The Abominable Dr Phibes and Dr Phibes Rises Again - the last two great American International productions starring Vincent Price. Stylish, camp, full of black humour but also featuring some quite disturbing scenes, they are better than most of the Hammer films and all of the Amicus films of the period (early 70s), and Price is enjoying himself hugely. I love the top poster but it probably didn't draw the crowds.

Wednesday, 24 November 2010

Weird Wednesday

One more each from my books on Max Klinger and Alfred Kubin before I find space for them on my shelves. Each sinister image is on a similar theme - the exploitation of women by men. This is fairly obvious in the top image, Klinger's 'Caught', one of his 1884 cycle called A Life. Kubin, typically, goes much further in his horrible 'One Woman For All', dating from 1900-01, with those bestial sub-humans gloating over the bound and naked woman, who has apparently been offered to them.

Klinger was a big influence on Kubin and I noticed that another of the A Life series is entitled 'For All' - it shows the girl as a dancer on a floodlit stage, the admiration of all. Then she is 'Caught' (and ultimately falls into debauchery, poverty and a lonely death). Kubin appears to have combined the two concepts grotesquely, replacing the leering dandies with beast men who would out-Hyde Mr Hyde.

Monday, 22 November 2010

Monstrous Monday

For a few quid at a second-hand bookstall a few years ago I picked up a lovely book of Norwegian Folk Tales, published in Oslo in 1960 (but thankfully in English). These great illustrations of a terrifying tramp and some jovial trolls are by Theodor Kittelsen.

Wednesday, 17 November 2010

Weird Wednesday

Here are two etchings by Max Klinger. The top one is probably his best known image: it's one of a series telling the story of what happens to a lady's glove after she drops it while ice-skating. It's entitled 'Abduction'. When I first saw this picture I assumed it was drawn in the 1920s or 30s - unbelievably, it was actually done in 1881.

'The Glove' series in particular has a strong flavour of Max Ernst about it, so it was no surprise to learn from the book of 'Graphic Works of Max Klinger' (Dover, 2009) I've just bought that Ernst was greatly influenced by Klinger - as was, it would seem, every other surrealist. Notice how the two grasping hands have crashed through two panes of the window, but there is no hole caused by the pterodactyl - a proper paranormal monster!

I'd rather hoped the book would be stuffed with equal madness, but alas this is not so - not to worry, though, because it's all stunning stuff and further elements of weirdness are scattered throughout, such as in 'The Plague', reproduced above.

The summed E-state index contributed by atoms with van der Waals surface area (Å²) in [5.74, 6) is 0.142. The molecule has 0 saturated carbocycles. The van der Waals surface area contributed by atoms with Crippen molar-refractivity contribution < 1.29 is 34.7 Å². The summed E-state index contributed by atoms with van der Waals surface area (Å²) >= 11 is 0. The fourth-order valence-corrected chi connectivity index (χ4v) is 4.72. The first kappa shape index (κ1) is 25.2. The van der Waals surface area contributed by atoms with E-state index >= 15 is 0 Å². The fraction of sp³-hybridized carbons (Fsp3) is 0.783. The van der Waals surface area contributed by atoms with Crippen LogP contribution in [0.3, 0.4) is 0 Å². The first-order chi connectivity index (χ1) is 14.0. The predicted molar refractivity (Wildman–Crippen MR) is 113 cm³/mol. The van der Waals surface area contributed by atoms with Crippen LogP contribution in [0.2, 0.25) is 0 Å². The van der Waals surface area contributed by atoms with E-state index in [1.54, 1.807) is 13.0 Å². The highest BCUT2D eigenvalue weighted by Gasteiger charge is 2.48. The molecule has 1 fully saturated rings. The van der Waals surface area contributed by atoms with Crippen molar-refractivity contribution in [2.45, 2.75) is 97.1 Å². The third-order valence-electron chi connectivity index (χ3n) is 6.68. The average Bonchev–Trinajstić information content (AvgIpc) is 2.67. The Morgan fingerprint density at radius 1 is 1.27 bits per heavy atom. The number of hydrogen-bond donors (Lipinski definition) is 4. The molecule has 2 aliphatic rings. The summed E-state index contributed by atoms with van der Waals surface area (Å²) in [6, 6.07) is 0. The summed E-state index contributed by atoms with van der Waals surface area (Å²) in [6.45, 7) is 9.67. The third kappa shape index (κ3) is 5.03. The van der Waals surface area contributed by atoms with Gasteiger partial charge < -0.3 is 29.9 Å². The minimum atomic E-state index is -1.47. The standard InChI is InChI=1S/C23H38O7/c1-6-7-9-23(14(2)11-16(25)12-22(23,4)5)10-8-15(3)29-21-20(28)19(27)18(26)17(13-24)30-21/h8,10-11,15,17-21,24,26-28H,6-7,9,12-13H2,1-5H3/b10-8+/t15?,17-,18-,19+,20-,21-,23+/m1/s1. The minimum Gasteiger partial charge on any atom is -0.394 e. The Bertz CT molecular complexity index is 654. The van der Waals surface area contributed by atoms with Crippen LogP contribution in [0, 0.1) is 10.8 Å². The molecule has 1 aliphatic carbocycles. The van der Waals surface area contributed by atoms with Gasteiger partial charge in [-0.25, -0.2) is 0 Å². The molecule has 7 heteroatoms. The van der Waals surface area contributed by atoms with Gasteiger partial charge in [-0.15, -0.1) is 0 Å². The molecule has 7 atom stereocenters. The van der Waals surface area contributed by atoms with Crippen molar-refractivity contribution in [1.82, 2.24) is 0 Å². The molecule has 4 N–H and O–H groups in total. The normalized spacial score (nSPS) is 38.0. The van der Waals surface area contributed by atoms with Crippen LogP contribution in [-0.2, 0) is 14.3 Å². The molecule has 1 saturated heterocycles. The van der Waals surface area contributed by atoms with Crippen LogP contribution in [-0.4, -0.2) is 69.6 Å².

Tuesday, 16 November 2010

Monstrous Monday (belated)

There is the first of a two-part article going in Paranormal Magazine issue 55 (out at the end of the month) by Dr Karl Shuker on 'Frgotten Cryptids' - weird, as yet unidentified creatures that even most cryptozoologists seem to have forgotten about. One of the critters Karl highlights is an alleged giant, poisonous water shrew that used to live - of all places - Scotland! He writes:

'According to traditional lore in northern Scotland, certain deep pools and rivers in Caithness were once home to a small yet potentially dangerous mystery beast known as the lavellan.
Although likened in superficial form to a water shrew, it was said to be bigger than a rat and extremely venomous (interestingly, shrews are known to have a weakly venomous bite). Famous naturalist Thomas Pennant investigated reports of it in the 18th century while visiting Ausdale, and learnt that water in which the preserved skin of a lavellan had been soaked was popularly used as a cure for livestock ailments.'

As he points out, even if the tales were true the animal would certainly be extinct by now. Incidentally, Thomas Pennant lived at Whitford, near Holywell, Flintshire.

Sunday, 14 November 2010

Spooky Sunday

Master of the Gothic Henry Fuseli with two illustrations of Shakespeare's plays: Hamlet's father's ghost and Richard III tormented by spirits, including the little Princes in the Tower. The latter was done in collaboration with William Blake, I believe, although how exactly I'm not sure.

Saturday, 13 November 2010

Saturday Matinee

Blacksploitation at its most preposterous - and fun.

Wednesday, 10 November 2010

Weird Wednesday

Despite impending joblessness I have, of course, still been spending money on nice books. I decided I 'needed' a book of drawings by Alfred Kubin - and glad I did because it's fantastic, beautifully presented, stuffed full of plates I've not seen before and the artwork is stunningly insane. Hard to choose a couple of representative pix, so I chose these two just because they come under the bracket of 'weird' (and a bit disturbing): 'The Egg' from 1900 and 'The Hour of Death' from 1901-2.